Pilieci: Playstation 4 marks first salvo in potential gaming console deathmatch

Pilieci: Playstation 4 marks first salvo in potential gaming console deathmatch

As product launches go the one for Sony’s Playstation 4 was a pretty empty one.

As product launches go it was a pretty empty one.

Still, with the promise from Sony Corp. that consumers will see the PlayStation 4 on store shelves in time for Christmas, the next generation of console gaming is right around the corner.

And this generation will likely be one of the last.

Though Nintendo Inc. hit stores first with its Wii U, that machine was arguably more about playing catch-up with current-generation consoles than about getting a jump on competitors.

It offered little by way of next-generation innovation. Though it employs an innovative controller that uses a large touch screen as an input mechanism, Sony showed at its press conference on Wednesday night that feature is easily duplicated.

But the PS4 showcases where video game consoles are heading.

The PS4’s controller will contain a built-in touch-sensitive pad that can be used to interact with games on-screen through gestures. It will also have a high-speed Blu-ray/DVD reader, which will address one of the biggest drawbacks of the PS3 by allowing faster reading of discs so users don’t have to install on the hard drive every game they want to play.

It will incorporate a few obvious features that should have been implemented in consoles long ago, including an instant boot-up, thanks to a “sleep mode” that basically pauses the computing activity of the entire system until the player resumes operations, meaning players will no longer need to search frantically for a save point while their significant other waits for date night to begin.

Social-media connectivity has been built into the PS4’s software. For the nerdy, the system can broadcast a game as you play it. The player can invite others to watch or, presumably, make the stream available publicly. The PlayStation Vita, Sony’s hand-held game player, or a tablet computer can be used as a second control screen, turning those other devices’ into the equivalent of a WiiU gamepad.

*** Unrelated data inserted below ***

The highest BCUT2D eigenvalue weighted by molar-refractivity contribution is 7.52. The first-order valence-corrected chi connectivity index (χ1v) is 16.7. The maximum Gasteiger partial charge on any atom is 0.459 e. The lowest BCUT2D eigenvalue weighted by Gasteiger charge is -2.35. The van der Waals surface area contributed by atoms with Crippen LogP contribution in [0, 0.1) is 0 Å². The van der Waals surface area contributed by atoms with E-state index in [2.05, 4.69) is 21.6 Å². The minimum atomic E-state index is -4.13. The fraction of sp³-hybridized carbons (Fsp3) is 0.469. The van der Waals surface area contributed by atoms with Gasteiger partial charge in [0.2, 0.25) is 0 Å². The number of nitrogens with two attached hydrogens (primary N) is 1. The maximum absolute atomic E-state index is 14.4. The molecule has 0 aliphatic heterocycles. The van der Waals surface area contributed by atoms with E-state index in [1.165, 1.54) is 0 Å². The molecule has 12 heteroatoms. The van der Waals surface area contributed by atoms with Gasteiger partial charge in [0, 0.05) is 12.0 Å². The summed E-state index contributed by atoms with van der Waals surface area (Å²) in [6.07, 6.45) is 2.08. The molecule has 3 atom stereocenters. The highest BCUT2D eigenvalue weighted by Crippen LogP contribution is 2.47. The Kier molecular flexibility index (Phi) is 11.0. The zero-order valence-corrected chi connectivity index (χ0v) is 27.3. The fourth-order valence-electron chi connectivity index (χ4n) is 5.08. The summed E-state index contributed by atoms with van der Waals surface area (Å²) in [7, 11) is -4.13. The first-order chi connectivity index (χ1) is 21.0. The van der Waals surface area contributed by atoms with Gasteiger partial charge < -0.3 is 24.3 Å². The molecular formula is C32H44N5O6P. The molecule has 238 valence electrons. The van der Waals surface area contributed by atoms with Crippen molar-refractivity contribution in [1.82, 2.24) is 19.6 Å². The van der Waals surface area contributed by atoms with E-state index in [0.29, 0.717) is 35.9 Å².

Then there is the console’s guts which, like the PS3 at its launch, are brag-worthy. The PS4 will basically be a supercomputer disguised as a gaming console. Sony boasts that when launched, the PS4 will have eight gigabytes of system memory, an eight-core 64-bit processor with built in graphics processor running at a whopping 1.84 teraflops of processing speed.

Most people have computers running at less than half that processing power.

Now, we have to take Sony’s word on all this stuff because at the launch in New York City on Wednesday, very little was actually shown off. In fact, the console wasn’t seen at all. Which is telling about the current state of the video game industry.

Sony fired this opening salvo in order to jump ahead in the public-relations war against Microsoft Corp. It’s widely believed that Microsoft will reveal its new Xbox console at the E3 video game show in June. Sony was late off the mark with the PS3, launching more than a year after Microsoft’s Xbox 360, and the company doesn’t want to be caught flat footed again.

Announcing the PS4 now gives Sony months of attention in the spotlight where it can tell the world about its forthcoming console, even though it may at this point only be half-baked, with pricing and an exact release date yet to be announced.

But getting attention right now is crucial, as chances are the video game industry will get a lot smaller after this generation of consoles finally launches.

In 2012, sales of video game consoles plummeted 12 per cent in the United States — more than $4 billion U.S. — as consumers found new ways to play games, particularly on tablet computers and cellular phones.

A study released Thursday by Ipsos Reid suggests that trend will only accelerate as more than 47 per cent of Canadians now own a smartphone capable of playing games, as compared to the end of 2011 when only 34 per cent of Canadians owned such a device. The report also said 21 per cent of Canadians now own a tablet computer, up from 10 per cent last year.

Read more:ottawacitizen